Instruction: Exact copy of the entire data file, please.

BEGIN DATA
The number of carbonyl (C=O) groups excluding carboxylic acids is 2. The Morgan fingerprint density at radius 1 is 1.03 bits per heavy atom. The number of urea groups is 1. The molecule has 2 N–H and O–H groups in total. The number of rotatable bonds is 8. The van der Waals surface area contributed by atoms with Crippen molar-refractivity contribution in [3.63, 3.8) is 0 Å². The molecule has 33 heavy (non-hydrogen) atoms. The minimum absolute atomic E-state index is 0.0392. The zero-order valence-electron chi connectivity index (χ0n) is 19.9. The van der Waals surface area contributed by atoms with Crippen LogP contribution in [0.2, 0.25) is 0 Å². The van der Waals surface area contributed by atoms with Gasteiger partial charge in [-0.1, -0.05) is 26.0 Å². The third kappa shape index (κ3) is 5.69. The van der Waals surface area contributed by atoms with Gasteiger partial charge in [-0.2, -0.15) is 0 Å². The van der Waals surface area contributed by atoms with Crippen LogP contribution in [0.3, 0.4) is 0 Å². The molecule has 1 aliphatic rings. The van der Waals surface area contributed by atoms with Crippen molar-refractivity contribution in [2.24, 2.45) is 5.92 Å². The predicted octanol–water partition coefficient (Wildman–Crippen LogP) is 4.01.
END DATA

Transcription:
The number of carbonyl (C=O) groups excluding carboxylic acids is 2. The Morgan fingerprint density at radius 1 is 1.03 bits per heavy atom. The number of urea groups is 1. The molecule has 2 N–H and O–H groups in total. The number of rotatable bonds is 8. The van der Waals surface area contributed by atoms with Crippen molar-refractivity contribution in [3.63, 3.8) is 0 Å². The molecule has 33 heavy (non-hydrogen) atoms. The minimum absolute atomic E-state index is 0.0392. The zero-order valence-electron chi connectivity index (χ0n) is 19.9. The van der Waals surface area contributed by atoms with Crippen LogP contribution in [0.2, 0.25) is 0 Å². The van der Waals surface area contributed by atoms with Gasteiger partial charge in [-0.1, -0.05) is 26.0 Å². The third kappa shape index (κ3) is 5.69. The van der Waals surface area contributed by atoms with Gasteiger partial charge in [-0.2, -0.15) is 0 Å². The van der Waals surface area contributed by atoms with Crippen LogP contribution in [0.3, 0.4) is 0 Å². The molecule has 1 aliphatic rings. The van der Waals surface area contributed by atoms with Crippen molar-refractivity contribution in [2.24, 2.45) is 5.92 Å². The predicted octanol–water partition coefficient (Wildman–Crippen LogP) is 4.01.